Recognizing National Thyroid Awareness Month

Doctor checking female patient's thyroid

Did you know that January is National Thyroid Awareness Month?

Thyroid disease affects about 20 million people in the US. While many people are treated, about half are unaware they even have thyroid disease.

Trust the experts at Wilmington Health to provide the region’s best care for the diagnosis and treatment of your thyroid disease.

What is the thyroid, and what does it do?

The thyroid is a gland in the front of  your neck that is shaped like a butterfly. It can be difficult to feel but it is very important as it produces specific hormones that you need for day-day function. These hormones control and influence your metabolism, body temperature and energy just to name a few. 

What can go wrong with the thyroid?

Thyroid disease happens when the thyroid underproduces(hypothyroidism) or overproduces(hyperthyroidism) hormones or when there are nodules on the thyroid. Sometimes, cancer of the thyroid can also occur.

Signs of an overactive thyroid can include:

  • Anxiety, irritability, or nervousness
  • Changes to menstrual periods
  • Enlarged thyroid gland
  • Increased heart rate
  • Insomnia
  • Weight loss
  • Muscle weakness and tremors
  • Sensitivity to heat

Signs of an underactive thyroid can include: 

  • Coma or confusion
  • An intolerance to cold
  • Decreased heart rate
  • Dry and coarse hair and hoarse voice
  • Fatigue
  • Weight gain
  • Heavy menstrual periods
  • Constipation
  • Enlarged thyroid

Who is at risk of thyroid disease?

Thyroid disease affects people of all ages. Factors that increase the risk include:

  • Advanced age (60 and older), especially in women
  • Pregnancy
  • Family history of thyroid disease
  • Autoimmune conditions such as:
    • Lupus
    • Pernicious anemia
    • Primary adrenal insufficiency
    • Rheumatoid arthritis
    • Sjögren’s syndrome and Turner syndrome
    • Type 1 diabetes
  • Medications/supplements such as:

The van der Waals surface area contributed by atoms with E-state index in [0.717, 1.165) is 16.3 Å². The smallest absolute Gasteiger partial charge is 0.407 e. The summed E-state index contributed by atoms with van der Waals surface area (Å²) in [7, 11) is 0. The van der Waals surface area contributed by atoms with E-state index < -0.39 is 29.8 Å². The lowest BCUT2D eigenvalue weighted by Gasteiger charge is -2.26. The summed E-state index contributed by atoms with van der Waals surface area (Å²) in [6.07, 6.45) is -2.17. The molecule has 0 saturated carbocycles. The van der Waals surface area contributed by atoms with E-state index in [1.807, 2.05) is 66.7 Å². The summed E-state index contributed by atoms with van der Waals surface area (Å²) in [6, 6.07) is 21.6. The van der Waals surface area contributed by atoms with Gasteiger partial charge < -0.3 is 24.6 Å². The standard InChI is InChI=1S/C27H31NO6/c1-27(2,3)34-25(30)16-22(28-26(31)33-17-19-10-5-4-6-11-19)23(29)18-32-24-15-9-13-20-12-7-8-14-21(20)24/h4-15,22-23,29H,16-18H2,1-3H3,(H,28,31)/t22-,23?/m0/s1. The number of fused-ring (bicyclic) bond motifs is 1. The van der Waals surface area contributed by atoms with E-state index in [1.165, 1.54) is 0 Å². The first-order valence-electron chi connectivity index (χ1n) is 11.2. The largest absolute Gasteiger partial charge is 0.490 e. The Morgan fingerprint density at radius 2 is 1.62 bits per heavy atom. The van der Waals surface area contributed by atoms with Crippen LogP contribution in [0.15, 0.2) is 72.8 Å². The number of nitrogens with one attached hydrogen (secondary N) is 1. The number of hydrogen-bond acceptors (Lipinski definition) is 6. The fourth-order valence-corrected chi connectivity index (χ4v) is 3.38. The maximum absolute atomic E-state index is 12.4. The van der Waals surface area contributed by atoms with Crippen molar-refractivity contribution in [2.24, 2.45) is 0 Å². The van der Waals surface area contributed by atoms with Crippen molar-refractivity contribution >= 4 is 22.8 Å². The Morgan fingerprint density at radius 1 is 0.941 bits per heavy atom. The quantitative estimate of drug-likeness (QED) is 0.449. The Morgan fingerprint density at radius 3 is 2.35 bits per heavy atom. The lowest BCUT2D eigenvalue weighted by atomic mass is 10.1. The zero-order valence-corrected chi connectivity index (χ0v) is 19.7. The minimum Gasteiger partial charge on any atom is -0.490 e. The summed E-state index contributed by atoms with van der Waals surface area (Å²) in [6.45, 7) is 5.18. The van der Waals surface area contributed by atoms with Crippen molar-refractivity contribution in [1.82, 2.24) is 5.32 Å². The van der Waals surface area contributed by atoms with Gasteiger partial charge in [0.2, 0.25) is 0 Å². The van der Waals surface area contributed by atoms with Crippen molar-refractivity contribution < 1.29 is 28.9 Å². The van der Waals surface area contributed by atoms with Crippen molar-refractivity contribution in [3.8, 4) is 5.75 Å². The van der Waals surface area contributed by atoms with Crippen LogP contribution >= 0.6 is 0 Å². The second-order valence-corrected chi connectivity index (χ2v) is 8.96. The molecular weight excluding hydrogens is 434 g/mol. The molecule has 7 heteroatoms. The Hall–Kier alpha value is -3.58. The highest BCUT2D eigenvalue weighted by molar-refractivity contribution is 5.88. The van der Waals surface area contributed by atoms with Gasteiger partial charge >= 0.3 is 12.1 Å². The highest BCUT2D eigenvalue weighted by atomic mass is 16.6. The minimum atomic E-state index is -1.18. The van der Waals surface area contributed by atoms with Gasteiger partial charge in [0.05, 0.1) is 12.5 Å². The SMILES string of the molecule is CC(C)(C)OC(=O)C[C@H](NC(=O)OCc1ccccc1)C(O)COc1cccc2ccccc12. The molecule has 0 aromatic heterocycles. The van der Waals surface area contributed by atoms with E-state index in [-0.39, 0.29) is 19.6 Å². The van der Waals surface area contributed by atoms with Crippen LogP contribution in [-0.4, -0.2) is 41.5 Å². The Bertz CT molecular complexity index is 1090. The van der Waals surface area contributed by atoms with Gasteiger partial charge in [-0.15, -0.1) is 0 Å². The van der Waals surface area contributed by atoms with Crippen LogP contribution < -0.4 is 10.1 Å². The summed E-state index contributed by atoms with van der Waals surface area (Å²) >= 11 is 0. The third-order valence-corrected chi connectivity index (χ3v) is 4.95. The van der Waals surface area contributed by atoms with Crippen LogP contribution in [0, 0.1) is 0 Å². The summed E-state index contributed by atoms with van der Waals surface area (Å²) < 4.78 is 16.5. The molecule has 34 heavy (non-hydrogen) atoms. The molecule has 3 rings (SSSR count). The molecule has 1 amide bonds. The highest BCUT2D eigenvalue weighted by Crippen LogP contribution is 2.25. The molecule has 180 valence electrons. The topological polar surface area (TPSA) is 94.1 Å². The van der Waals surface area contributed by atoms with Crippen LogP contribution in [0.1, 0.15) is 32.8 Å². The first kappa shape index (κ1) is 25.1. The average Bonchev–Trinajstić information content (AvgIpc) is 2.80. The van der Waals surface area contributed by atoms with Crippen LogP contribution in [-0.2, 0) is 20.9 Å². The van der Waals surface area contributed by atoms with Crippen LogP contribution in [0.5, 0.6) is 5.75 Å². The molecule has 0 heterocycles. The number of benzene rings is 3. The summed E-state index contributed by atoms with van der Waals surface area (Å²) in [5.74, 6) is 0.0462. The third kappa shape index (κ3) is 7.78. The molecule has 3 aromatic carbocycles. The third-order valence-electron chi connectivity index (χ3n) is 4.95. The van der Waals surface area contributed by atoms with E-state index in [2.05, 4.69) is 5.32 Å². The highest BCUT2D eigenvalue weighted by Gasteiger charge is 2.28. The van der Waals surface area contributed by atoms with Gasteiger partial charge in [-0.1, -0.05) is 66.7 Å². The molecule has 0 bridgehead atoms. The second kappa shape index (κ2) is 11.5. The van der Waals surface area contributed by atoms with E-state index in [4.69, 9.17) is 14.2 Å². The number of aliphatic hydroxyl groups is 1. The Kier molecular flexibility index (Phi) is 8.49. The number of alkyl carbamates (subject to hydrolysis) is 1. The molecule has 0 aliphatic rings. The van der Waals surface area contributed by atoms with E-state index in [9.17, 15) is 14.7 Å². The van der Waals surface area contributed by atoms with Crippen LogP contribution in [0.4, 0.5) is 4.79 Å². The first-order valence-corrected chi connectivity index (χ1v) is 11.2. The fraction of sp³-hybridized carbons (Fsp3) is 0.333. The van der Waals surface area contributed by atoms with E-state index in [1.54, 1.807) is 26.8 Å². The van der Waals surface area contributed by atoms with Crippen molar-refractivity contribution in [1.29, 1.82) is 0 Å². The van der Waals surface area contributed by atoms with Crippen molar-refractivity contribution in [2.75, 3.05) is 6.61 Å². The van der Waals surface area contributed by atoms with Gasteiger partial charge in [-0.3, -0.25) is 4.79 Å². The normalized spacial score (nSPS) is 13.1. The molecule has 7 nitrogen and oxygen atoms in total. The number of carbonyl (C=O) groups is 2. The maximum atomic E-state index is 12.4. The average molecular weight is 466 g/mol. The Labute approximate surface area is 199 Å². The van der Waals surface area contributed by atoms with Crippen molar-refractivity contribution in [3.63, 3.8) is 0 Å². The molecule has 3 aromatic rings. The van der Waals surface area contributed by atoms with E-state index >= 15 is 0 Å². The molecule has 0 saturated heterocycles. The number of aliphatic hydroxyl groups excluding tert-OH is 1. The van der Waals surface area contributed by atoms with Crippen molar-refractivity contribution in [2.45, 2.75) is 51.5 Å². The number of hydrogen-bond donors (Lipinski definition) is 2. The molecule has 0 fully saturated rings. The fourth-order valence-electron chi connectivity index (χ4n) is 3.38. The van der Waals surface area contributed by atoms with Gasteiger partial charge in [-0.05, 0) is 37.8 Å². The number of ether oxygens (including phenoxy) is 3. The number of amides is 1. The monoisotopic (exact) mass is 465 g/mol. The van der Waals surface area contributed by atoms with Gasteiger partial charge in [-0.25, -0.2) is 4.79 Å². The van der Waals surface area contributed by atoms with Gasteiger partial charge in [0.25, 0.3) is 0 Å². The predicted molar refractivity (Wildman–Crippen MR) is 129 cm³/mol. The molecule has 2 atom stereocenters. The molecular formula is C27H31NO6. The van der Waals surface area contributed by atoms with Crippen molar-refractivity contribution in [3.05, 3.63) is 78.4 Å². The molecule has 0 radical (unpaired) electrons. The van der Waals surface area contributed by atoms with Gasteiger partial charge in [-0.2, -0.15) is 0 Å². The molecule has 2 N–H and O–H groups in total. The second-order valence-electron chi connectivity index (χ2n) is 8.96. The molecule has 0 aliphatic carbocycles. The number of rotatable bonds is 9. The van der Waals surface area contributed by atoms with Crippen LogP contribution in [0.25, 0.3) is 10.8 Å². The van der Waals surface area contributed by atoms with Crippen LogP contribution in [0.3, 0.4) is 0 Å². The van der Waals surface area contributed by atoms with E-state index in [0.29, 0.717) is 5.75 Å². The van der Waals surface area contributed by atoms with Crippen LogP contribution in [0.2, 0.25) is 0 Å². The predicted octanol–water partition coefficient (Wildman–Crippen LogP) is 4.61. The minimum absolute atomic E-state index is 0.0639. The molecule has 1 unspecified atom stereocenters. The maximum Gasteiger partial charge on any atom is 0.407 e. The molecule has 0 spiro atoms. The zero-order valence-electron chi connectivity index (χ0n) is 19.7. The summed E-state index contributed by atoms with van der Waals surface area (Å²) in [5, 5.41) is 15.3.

• Lithium
    • Iodine
    • Contrast Dye
    • Amiodarone
  • Treatment for past thyroid conditions or cancers

Women of all ages are more likely to have thyroid disease than men. Thyroid issues can also be caused by pregnancy but can also affect pregnancy.

If left untreated during pregnancy, thyroid disease can cause:

  • Miscarriage
  • Preterm delivery
  • Developmental problems in the child

How is thyroid disease diagnosed?

Many symptoms of thyroid disease are non-specific. This is why thyroid disease is not just diagnosed based on symptoms but instead based on specific testing. This often includes:

  • Blood tests
  • Imaging(usually an Ultrasound of the thyroid)
  • Physical exam

If there are thyroid nodules, sometimes a biopsy  of the nodules is needed in addition to labs, imaging and an exam. This involves using small needles to get a sample of thyroid tissue..

How is thyroid disease treated?

Sometimes, monitoring is all that’s needed. If the thyroid is overactive or underactive, the goal of thyroid disease treatment is to restore normal thyroid hormone levels. Treatment options include:

  • Anti-thyroid Medications
  • Thyroid hormone replacement
  • Radioactive iodine ablation
  • Surgery.

If you have questions or concerns about your thyroid, contact Wilmington Health’s Endocrinology department to schedule an appointment. Our specialists diagnose and treat:

  • Adrenal disease
  • Cancers of the endocrine glands
  • Diabetes
  • Endocrine hypertensive disorders
  • Lipid disorders
  • Menopause
  • Metabolic disorders
  • Obesity
  • Osteoporosis and bone metabolic disease
  • Over and underproduction of hormones
  • Pituitary disorders
  • Reproduction and infertility disorders
  • Thyroid disease